Australian offshore safety watchdog NOPSEMA has informed that it has completed investigation into an explosion which lead to the deaths of two workers aboard an offshore rig in 2012, but unions question the regulators effectiveness and seek answers.
NOPSEMA, the National Offshore Petroleum Safety and Environmental Management Authority, yesterday said that “legal proceedings have commenced through the Magistrates’ Court of Victoria with the assistance of the Commonwealth Director of Public Prosecutions (CDPP) for specific breaches of the Offshore Petroleum and Greenhouse Gas Storage Act 2006.”
To remind, the incident occurred on the Stena Clyde semi-submersible drilling rig in the Bass Strait, off the coast of Victoria, Australia on 27 August 2012.
The workers were fatally injured during drilling operations being carried out by Stena Drilling (Australia) Pty Ltd, on behalf of Origin Energy, on a well in the Otway Basin in the Bass Strait.
However, Australian workers unions believe that the investigation has taken too long, and do not believe that NOPSEMA can do its job properly as it is “too close to the industry to act as an effective regulator”
In a statement on its website the Maritime Union of Australia says that even after two years from the incident have passed “still no action has been taken over long-standing safety concerns.”
Unions are now calling on the Federal Government to launch a review into the National Offshore Petroleum Safety and Environment Management Authority (NOPSEMA), which is responsible for the investigation into the deaths.
MUA National Secretary, Paddy Crumlin, said two years was far too long for the families of those killed on the Stena Clyde to wait for answers.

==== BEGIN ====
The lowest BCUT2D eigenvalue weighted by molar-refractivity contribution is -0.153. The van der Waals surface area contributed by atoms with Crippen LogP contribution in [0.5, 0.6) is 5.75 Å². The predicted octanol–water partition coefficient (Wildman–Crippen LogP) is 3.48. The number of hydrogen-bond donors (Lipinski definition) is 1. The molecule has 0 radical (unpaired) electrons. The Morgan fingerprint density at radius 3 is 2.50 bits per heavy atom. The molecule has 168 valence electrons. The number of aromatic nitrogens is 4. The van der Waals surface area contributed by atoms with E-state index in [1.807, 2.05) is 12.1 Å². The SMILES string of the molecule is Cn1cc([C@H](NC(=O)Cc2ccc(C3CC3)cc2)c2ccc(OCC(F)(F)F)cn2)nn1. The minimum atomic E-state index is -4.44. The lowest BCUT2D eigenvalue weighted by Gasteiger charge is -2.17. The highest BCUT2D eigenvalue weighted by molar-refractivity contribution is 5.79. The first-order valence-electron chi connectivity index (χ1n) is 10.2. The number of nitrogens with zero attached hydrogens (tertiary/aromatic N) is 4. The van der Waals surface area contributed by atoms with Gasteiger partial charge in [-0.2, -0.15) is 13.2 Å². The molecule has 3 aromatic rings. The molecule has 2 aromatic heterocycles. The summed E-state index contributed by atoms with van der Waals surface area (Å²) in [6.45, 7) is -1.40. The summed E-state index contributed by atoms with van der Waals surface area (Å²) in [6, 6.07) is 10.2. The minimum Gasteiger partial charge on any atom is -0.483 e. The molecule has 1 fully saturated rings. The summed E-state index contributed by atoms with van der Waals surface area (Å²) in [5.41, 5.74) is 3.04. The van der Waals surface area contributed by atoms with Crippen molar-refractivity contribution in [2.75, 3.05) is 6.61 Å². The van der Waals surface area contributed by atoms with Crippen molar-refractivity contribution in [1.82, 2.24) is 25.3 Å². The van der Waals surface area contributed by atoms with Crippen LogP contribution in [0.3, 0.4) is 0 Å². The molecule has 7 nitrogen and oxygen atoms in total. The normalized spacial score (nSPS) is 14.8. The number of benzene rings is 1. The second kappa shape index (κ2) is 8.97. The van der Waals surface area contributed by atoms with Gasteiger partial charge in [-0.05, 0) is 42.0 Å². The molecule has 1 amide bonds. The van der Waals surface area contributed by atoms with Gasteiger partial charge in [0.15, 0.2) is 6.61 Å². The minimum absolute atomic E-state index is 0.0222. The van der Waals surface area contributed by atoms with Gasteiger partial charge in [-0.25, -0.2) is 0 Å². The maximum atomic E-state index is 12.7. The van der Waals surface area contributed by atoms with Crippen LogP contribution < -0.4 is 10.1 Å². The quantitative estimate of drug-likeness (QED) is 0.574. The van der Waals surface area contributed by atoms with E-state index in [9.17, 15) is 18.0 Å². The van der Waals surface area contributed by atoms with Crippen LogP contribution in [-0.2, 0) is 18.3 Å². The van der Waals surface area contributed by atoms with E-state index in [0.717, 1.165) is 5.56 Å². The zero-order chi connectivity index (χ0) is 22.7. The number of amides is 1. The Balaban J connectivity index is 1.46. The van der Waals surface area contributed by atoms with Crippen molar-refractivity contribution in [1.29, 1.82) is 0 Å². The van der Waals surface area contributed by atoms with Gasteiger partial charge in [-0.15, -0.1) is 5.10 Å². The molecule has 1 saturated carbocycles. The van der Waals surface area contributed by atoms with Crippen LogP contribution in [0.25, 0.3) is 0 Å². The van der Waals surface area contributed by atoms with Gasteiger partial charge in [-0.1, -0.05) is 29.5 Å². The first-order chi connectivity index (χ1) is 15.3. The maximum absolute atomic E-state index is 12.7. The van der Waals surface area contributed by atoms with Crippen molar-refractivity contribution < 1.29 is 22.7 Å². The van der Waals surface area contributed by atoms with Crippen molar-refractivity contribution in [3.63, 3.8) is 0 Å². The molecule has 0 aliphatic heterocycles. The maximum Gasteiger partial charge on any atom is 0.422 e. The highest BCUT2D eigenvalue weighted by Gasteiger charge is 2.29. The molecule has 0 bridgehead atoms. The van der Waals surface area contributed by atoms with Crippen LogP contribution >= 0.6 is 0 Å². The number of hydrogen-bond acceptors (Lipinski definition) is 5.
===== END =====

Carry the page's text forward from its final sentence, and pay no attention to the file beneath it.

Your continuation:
“Our highest priority is to ensure workers go home the same way they arrive – alive and healthy,” Crumlin said
“The MUA has long held concerns that NOPSEMA does not adequately work with unions to prevent safety breaches.
“This needs to change and both NOPSEMA and the Abbott Government must commit to involving unions in workplace safety matters.”
ACTU Assistant Secretary Michael Borowick said the families of Peter Meddens and Barry Denholm are still waiting for answers two years after they got “the terrible news that they would never see their loved ones again.”
“The ACTU is concerned NOPSEMA is too close to the industry to act as an effective regulator,” Borowick said.
“The fact that there has been no prosecution and the report into the investigation has not been released two years after these tragic and avoidable deaths gives weight to this concern.
“Without a full and independent investigation into the tragedy we cannot ensure other workers will not be exposed to similar dangers.”
Borowick said union officials were blocked from talking to workers and inspecting the worksite after the Stena Clyde deaths, while NOPSEMA largely excludes unions from providing valuable input into safety concerns.
“These are safety standards that cover all other Australian workers under OHS laws – yet offshore workers are denied these important protections.”
AWU National Secretary Scott McDine said to end up two years on from a severe tragedy with no action on safety reform is simply not good enough.
Unions are calling for the release of NOPSEMA’s investigation into the Stena Clyde deaths and for the Australian Government to urgently amend offshore safety legislation to give offshore workers the same protections as other Australian workers.
“Offshore safety legislation must be brought into line with national OHS standards – there is no justification for lower standards of protections for offshore workers,” Borowick said.
In a separate statement, NOPSEMA said it would “communicate lessons learnt with duty holders with the wider community,” upon conclusion of the legal proceedings.